Plant Parasites of Europe

leafminers, galls and fungi

Scaptomyza flava

Scaptomyza flava (Fallén, 1823)

on herbs

Scaptomyza flava: mine on Spinacia oleracea

Spinacia oleracea, England, Norfolk, Downham Market, 31.v.2020 © Rob Edmunds

Scaptomyza flava: mine on Spinacia oleracea

mine, lighted from behind

Scaptomyza flava: mine on Diplotaxis tenuifolia

Diplotaxis tenuifolia, Belgium, prov. Luxembourg, Harsin, 9.ix.2017 © Jean-Yves Baugnée

Scaptomyza flava mine

Brassica rapa, Amsterdam,

Scaptomyza flava mine

same mine lighted from behind (detail)

Scaptomyza flava mine

12.vii.1999; frass pattern

Scaptomyza flava mine

Pisum sativum, Castricum, 26.x.2006

Scaptomyza flava mine

mines cross and overlap, resulting in an erratic pattern when the mine is held against the light

Scaptomyza flava mines

Pisum sativum, Reusel, in a large plot of peas almost no leaf remained unaffected

Scaptomyza flava mine

In gardens the species is quite common on Tropaeolum majus; Berkel-Enschot, 26.vii.2011 © Paul van Wielink


Oviposition within the leaf tissue, at the lower surface (the female has an ovipositor). The first part of the mine is a long, sometimes very long, corridor, that mostly will be overrun by the later developments. Generally this corridor is directed, frequently guided by a thick vein, to the midrib. The next section of the mine is large, irregular blotch overlying the basal section of the midrib. Locally large chunks of midrib tissue are consumed. From this central blotch excursions are made into the leaf blade: generally upper-surface, less often lower-surface and locally full-depth. In plants with narrow leaves, like Diplotaxis, the mine may occupy the entire width of the leaf. Often several larvae together in a mine. Frass blackish green, powdery, in clouds, sometimes along the sides of the corridors, later more in the periphery of the mine and in the end of extensions of the blotch, sometimes seemingly absent. (Often the frass can only be seen after the mine has been opened). Pupation generally in the ground, rarely within he leaf, in a short mine without frass. Hendel (1928a) described the biology, larva and pupa.

host plants

narrowly polyphagous, strong preference for Brassiceae

Aethionema; Alliaria petiolata; Alyssum; Anastatica hierochuntia; Anthyllis vulneraria; Arabidopsis arenosa, thalaiana; Arabis alpina, glabra, hirsuta; Armoracia rusticana; Aubrieta deltoidea; Barbarea stricta, vulgaris; Berteroa incana; Biscutella; Brassica napus, nigra, oleraca, rapa; Braya; Bunias erucago, orientalis; Cakile maritima; Calepina irregularis; Camelina; Capsella bursa-pastoris, rubella; Cardamine amara, bulbifera, enneaphyllos, glanduligera, hirsuta, impatiens; Cardaria draba; Cleome dodecandra, spinosa; Cochlearia auriculata, officinalis; Conringia orientalis; Crambe cordifolia, koktebelica, maritima, tataria; Diplotaxis muralis, tenuifolia; Draba; Eruca; Erucaria; Erucastrum; Erysimum cheiranthoides, cheiri, sylvestre; Euclidium; Fibigia; Heliophila amplexicaule; Hesperis matronalis; Hirschfeldia incana; Hypochaeris radicata; Iberis amara, “imperialis”, odorata, pinnata, sempervirens; Isatis tinctoria; Lepidium cartilagineum, didymum; Lobularia maritima; ; Lunaria annua; Malcolmia africana; Matthiola incana; Medicago; Moricandia arvensis; Myagrum perfoliatum; Nasturtium officinale; Neslia;Noccaea brevistyla, perfoliata; Peltaria; Pisum sativum; Raphanus raphanistrum, sativus; Reseda alba, crystallina, lutea, muricata, odorata; Rorippa amphibia, palustris; Sinapis alba, arvensis; Sisymbrium altissimum, officinale, orientale, supinum; Teesdalia nudicaulis; Thlaspi arvense; Trigonella; Tropaeolum majus, peregrinum; Zilla spinosa.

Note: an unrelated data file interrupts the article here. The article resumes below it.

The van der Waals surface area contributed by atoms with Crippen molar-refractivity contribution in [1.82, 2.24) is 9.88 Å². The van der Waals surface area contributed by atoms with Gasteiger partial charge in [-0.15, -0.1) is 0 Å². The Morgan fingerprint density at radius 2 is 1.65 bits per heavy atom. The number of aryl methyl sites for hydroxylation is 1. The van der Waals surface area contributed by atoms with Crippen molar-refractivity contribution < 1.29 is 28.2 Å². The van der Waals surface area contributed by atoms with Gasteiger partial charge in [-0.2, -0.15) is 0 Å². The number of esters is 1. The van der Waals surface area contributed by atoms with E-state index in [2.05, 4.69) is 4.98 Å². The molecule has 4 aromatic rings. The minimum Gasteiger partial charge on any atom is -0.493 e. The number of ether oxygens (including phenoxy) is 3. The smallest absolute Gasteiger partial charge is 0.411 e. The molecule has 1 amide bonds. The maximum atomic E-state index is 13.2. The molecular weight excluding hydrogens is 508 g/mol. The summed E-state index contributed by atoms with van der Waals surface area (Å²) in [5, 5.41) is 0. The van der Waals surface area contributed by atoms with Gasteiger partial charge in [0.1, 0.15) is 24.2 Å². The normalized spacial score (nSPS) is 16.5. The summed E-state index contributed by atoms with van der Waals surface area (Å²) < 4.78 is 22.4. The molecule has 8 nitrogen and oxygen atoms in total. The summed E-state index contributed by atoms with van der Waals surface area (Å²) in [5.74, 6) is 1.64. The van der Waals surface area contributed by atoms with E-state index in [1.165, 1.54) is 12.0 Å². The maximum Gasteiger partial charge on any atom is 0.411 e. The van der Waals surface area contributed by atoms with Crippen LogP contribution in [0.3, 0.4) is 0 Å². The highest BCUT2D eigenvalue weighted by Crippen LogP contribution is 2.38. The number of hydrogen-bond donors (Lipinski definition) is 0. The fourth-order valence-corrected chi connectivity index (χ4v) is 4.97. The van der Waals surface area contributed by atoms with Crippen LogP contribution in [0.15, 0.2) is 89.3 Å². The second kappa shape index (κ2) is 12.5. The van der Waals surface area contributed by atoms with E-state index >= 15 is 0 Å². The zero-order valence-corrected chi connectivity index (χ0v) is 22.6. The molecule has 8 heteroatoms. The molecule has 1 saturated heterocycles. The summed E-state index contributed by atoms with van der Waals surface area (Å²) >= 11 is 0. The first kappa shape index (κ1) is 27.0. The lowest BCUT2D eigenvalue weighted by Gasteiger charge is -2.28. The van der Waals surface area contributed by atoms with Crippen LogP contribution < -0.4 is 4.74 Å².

Minor pest (Burger ao, 1985a; Máca, 1972a).


Larvae in May-June, August, and September (Hendel, 1828a; Hering, 1957a).


BE recorded (Gosseries, 1991a).

NE recorded (de Meijere, 1939a).

LUX to be expected (Fauna Europaea, 2008).

distribution within Europe

Entire Europe (Fauna Europaea, 2008).




Scaptomyza, Scaptomyzella flaveola Meigen, 1830; Scaptomyza apicalis Hardy,1849; Scaptomyzella flava.


Ahr (1966a), Amsel & Hering (1931a), Beiger (1960a, 1965a, 1970a), Beuk (2002b), Bland (1992b), Buhr (1933a, 1941b, 1964a), Burger ao (1985a), Drăghia (1970a), Edmunds (2013a), Gosseries (1991a), Günthart (1949a), Hackman (1955a), Hartig (1939a), Hendel (1928a), Hering (1927b, 1931/32f, 1936b, 1957a), Huber (1969a), Máca (1972a), Maček (1999a), de Meijere (1895a, 1939a), Michalska (1970a, 1976a), Nowakowski (1954a), Ostrauskas, Pakalniškis & Taluntytė (2003a), Robbins (1991a), Skala & Zavřel (1945a), Sønderup (1949a), Spooner & Bowdrey (2012a), Starý (1930a), Zoerner (1969a, 1970a, 1971b).

Last modified 25.viii.2021